Delta Dental Cites Link Between Gum Disease, Diabetes

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PARSIPPANY – The Centers for Disease Control and Prevention (CDC) recently estimated that diabetes afflicts 26 million people in the United States. More than one out of three Americans age 20 or older has prediabetes. A lesser-known fact is that persons with diabetes are far more likely to suffer from periodontal (gum) diseases.

Besides being the 7th-leading cause of death, diabetes is also the leading cause of kidney failure, new cases of blindness, and lower limb amputations. The latest CDC data shows the direct medical cost of treating diabetes in the United States to be over $116 billion. That figure is just the valuation for treating actual diabetes; it does not include the cost of disability, work loss, and premature death. Otherwise, the predicted price rises to over $174 billion.

Despite public knowledge that obesity and bad nutritional habits can lead to serious lifestyle diseases, the CDC estimated that approximately four American adults over age 20 were diagnosed with diabetes every minute of every day in 2010.

Delta Dental of New Jersey, the state’s leading dental benefits provider, is reminding Americans during “National Diabetes Month” about the close relationship between poor oral health and diabetes.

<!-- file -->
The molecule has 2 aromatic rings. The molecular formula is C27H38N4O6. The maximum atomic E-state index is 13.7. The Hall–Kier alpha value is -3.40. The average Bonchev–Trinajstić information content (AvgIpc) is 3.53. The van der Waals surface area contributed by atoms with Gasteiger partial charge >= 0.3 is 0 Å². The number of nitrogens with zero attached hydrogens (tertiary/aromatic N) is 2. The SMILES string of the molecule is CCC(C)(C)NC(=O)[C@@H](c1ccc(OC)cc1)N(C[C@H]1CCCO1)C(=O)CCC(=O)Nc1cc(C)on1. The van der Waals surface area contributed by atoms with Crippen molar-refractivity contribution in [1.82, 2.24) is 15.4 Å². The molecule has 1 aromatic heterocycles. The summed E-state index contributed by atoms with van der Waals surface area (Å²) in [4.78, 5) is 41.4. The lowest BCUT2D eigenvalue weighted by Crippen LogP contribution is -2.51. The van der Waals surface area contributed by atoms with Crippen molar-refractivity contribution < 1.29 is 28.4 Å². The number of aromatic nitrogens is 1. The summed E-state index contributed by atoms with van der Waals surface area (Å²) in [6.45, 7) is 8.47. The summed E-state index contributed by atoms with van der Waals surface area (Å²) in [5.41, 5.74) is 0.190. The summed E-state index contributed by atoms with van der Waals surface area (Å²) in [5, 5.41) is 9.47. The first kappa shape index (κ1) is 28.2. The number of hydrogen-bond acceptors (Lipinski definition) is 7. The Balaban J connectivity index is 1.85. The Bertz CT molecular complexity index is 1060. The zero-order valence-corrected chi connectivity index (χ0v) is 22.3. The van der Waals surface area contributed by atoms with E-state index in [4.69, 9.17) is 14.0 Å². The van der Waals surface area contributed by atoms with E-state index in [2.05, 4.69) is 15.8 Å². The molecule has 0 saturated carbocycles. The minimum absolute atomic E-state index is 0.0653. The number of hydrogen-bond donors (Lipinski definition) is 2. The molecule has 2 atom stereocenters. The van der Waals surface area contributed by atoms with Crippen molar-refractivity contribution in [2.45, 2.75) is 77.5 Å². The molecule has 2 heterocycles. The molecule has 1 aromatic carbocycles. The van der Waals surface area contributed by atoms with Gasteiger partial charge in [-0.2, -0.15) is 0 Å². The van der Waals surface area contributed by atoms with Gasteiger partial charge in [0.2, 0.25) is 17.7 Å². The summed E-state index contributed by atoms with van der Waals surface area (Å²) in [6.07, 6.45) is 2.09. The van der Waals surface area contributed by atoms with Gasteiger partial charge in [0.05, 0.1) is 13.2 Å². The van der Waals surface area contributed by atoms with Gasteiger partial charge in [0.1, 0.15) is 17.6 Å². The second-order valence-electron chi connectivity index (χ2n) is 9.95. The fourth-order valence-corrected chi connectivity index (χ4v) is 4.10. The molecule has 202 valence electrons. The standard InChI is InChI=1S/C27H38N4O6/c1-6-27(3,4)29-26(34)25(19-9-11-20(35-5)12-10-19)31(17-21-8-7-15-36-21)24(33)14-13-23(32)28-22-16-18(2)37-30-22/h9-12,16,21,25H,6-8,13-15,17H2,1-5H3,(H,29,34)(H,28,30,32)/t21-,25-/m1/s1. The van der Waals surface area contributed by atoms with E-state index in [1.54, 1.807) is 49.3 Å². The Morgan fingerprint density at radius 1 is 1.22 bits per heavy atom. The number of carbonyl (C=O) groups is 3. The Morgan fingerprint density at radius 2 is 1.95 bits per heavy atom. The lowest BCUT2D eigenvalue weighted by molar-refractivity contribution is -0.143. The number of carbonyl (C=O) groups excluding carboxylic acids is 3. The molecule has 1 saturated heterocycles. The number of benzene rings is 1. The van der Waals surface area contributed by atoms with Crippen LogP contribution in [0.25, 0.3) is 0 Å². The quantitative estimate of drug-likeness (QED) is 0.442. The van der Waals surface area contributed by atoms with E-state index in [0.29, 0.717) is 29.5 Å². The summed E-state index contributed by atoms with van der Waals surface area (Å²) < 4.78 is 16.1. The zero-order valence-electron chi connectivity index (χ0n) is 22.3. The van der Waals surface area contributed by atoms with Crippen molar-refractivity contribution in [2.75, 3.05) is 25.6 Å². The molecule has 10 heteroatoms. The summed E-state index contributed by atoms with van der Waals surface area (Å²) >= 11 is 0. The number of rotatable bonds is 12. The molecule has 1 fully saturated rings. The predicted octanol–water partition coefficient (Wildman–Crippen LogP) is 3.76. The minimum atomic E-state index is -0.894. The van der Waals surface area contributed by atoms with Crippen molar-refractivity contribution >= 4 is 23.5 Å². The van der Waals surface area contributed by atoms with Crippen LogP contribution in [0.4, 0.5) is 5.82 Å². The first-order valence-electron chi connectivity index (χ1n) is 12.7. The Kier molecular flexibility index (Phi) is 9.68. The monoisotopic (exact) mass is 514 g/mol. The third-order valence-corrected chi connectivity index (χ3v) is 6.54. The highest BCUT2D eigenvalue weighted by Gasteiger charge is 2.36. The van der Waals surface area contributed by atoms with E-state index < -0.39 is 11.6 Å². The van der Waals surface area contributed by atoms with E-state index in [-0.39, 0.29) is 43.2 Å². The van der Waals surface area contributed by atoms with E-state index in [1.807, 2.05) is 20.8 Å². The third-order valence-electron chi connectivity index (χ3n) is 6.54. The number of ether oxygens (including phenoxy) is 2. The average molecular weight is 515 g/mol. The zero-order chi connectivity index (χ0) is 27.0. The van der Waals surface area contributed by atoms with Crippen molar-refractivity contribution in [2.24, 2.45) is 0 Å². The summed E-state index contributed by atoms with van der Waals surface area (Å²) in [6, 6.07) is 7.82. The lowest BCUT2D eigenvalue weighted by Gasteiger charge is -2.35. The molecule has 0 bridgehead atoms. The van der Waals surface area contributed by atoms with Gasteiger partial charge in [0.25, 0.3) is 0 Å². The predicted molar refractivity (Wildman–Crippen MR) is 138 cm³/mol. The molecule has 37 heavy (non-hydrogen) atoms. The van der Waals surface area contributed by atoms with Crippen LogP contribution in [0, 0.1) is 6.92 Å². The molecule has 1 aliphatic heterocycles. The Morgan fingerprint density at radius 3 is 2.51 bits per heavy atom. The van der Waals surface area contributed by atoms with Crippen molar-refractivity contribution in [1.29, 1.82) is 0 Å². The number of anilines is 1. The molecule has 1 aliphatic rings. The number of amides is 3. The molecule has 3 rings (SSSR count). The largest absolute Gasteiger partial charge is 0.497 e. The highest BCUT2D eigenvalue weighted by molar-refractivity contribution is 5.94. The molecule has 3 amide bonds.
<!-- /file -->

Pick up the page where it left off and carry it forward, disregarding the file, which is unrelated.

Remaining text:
A number of studies, including one from the University of Michigan, have found that people with diabetes are more likely to have periodontal (gum) disease and their condition was more advanced than those without diabetes. Persons with advanced periodontal disease are far more likely to lose teeth and require more extensive dental care.

“Recent research suggests a two-way connection between diabetes and gum disease,” said West Orange-based Andrew Greenberger, D.M.D., periodontist and participating Delta Dental dentist. “Not only are people with diabetes more susceptible to periodontal disease, but the presence of periodontal disease may also make it more difficult for a person with diabetes to control their blood sugar. Good blood sugar control is very important to limiting the amount of damage that diabetes can do to many parts of the body. Proper care of the mouth that includes treatment of periodontal disease may help people with diabetes achieve better blood sugar control.”

Since oral health seems to be a good predictor of overall health, Delta Dental urges Americans to make sure they see a dentist for regular check-ups. Besides keeping your teeth and gums clean, your dentist can also screen you for serious oral health issues (such as gum disease or oral cancer) and check for signs of other medical conditions. If evidence of gum disease is found, he or she might direct you to get medical attention.

“The CDC estimates that 7 million people in the U.S. have undiagnosed diabetes along with the millions of others with prediabetes that are unaware of their condition,” said Mark Waltzer, D.M.D., F.A.G.D., Cherry Hill-based family dentist and participating Delta Dental dentist. “Conditions in your mouth can often reveal signs of more serious systemic illnesses such as diabetes. Through regular dental check-ups, your dentist may be the first step toward identifying a serious medical condition and referring you to a physician for further evaluation.”

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